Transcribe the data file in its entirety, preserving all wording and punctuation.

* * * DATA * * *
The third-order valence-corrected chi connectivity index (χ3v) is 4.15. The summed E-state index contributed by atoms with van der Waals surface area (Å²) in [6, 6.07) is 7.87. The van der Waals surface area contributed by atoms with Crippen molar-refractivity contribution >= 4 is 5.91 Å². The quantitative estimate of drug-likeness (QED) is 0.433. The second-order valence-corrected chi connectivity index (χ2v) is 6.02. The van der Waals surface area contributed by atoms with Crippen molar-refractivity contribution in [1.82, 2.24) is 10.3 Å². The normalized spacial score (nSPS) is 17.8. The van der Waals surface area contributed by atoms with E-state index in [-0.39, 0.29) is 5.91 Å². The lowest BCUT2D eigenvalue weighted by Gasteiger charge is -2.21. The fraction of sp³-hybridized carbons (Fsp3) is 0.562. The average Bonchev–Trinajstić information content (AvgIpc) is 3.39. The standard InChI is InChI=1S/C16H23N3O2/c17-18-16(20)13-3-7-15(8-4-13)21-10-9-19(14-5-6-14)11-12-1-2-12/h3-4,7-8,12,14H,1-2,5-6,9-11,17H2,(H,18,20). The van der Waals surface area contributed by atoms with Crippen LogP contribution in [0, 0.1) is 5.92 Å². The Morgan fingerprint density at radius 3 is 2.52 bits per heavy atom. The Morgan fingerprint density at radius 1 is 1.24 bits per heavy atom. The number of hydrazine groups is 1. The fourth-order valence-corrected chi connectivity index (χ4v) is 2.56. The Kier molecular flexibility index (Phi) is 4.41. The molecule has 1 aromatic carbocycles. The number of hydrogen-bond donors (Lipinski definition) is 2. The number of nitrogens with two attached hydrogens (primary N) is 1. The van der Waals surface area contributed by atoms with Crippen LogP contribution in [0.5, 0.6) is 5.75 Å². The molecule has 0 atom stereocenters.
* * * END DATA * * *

The third-order valence-corrected chi connectivity index (χ3v) is 4.15. The summed E-state index contributed by atoms with van der Waals surface area (Å²) in [6, 6.07) is 7.87. The van der Waals surface area contributed by atoms with Crippen molar-refractivity contribution >= 4 is 5.91 Å². The quantitative estimate of drug-likeness (QED) is 0.433. The second-order valence-corrected chi connectivity index (χ2v) is 6.02. The van der Waals surface area contributed by atoms with Crippen molar-refractivity contribution in [1.82, 2.24) is 10.3 Å². The normalized spacial score (nSPS) is 17.8. The van der Waals surface area contributed by atoms with E-state index in [-0.39, 0.29) is 5.91 Å². The lowest BCUT2D eigenvalue weighted by Gasteiger charge is -2.21. The fraction of sp³-hybridized carbons (Fsp3) is 0.562. The average Bonchev–Trinajstić information content (AvgIpc) is 3.39. The standard InChI is InChI=1S/C16H23N3O2/c17-18-16(20)13-3-7-15(8-4-13)21-10-9-19(14-5-6-14)11-12-1-2-12/h3-4,7-8,12,14H,1-2,5-6,9-11,17H2,(H,18,20). The van der Waals surface area contributed by atoms with Crippen LogP contribution in [0, 0.1) is 5.92 Å². The Morgan fingerprint density at radius 3 is 2.52 bits per heavy atom. The Morgan fingerprint density at radius 1 is 1.24 bits per heavy atom. The number of hydrazine groups is 1. The fourth-order valence-corrected chi connectivity index (χ4v) is 2.56. The Kier molecular flexibility index (Phi) is 4.41. The molecule has 1 aromatic carbocycles. The number of hydrogen-bond donors (Lipinski definition) is 2. The number of nitrogens with two attached hydrogens (primary N) is 1. The van der Waals surface area contributed by atoms with Crippen LogP contribution in [0.5, 0.6) is 5.75 Å². The molecule has 0 atom stereocenters.